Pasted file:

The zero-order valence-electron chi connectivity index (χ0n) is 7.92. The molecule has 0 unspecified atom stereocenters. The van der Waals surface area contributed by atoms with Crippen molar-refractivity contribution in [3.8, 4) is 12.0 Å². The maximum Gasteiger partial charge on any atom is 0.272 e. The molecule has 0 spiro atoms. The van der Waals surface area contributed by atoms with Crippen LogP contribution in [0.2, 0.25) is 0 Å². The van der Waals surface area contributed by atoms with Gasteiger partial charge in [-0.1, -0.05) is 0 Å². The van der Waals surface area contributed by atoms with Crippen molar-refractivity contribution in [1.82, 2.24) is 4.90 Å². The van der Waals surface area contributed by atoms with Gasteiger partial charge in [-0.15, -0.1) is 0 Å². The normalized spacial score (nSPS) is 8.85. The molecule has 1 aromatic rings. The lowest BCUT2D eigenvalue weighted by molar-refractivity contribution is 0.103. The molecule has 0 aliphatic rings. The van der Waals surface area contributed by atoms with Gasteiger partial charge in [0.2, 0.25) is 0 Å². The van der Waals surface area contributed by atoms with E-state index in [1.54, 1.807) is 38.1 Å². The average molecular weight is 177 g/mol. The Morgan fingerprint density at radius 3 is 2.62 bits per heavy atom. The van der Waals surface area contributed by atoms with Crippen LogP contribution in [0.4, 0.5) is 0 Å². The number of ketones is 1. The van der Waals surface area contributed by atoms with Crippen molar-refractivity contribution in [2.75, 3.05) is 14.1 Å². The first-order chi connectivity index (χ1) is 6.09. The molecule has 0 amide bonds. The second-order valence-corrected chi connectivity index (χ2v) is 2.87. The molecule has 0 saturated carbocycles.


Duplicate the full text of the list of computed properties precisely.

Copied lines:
The zero-order valence-electron chi connectivity index (χ0n) is 7.92. The molecule has 0 unspecified atom stereocenters. The van der Waals surface area contributed by atoms with Crippen molar-refractivity contribution in [3.8, 4) is 12.0 Å². The maximum Gasteiger partial charge on any atom is 0.272 e. The molecule has 0 spiro atoms. The van der Waals surface area contributed by atoms with Crippen LogP contribution in [0.2, 0.25) is 0 Å². The van der Waals surface area contributed by atoms with Gasteiger partial charge in [-0.1, -0.05) is 0 Å². The van der Waals surface area contributed by atoms with Crippen molar-refractivity contribution in [1.82, 2.24) is 4.90 Å². The van der Waals surface area contributed by atoms with Gasteiger partial charge in [-0.15, -0.1) is 0 Å². The normalized spacial score (nSPS) is 8.85. The molecule has 1 aromatic rings. The lowest BCUT2D eigenvalue weighted by molar-refractivity contribution is 0.103. The molecule has 0 aliphatic rings. The van der Waals surface area contributed by atoms with Gasteiger partial charge in [0.2, 0.25) is 0 Å². The van der Waals surface area contributed by atoms with E-state index in [1.54, 1.807) is 38.1 Å². The average molecular weight is 177 g/mol. The Morgan fingerprint density at radius 3 is 2.62 bits per heavy atom. The van der Waals surface area contributed by atoms with Crippen LogP contribution in [0.4, 0.5) is 0 Å². The number of ketones is 1. The van der Waals surface area contributed by atoms with Crippen molar-refractivity contribution in [2.75, 3.05) is 14.1 Å². The first-order chi connectivity index (χ1) is 6.09. The molecule has 0 amide bonds. The second-order valence-corrected chi connectivity index (χ2v) is 2.87. The molecule has 0 saturated carbocycles.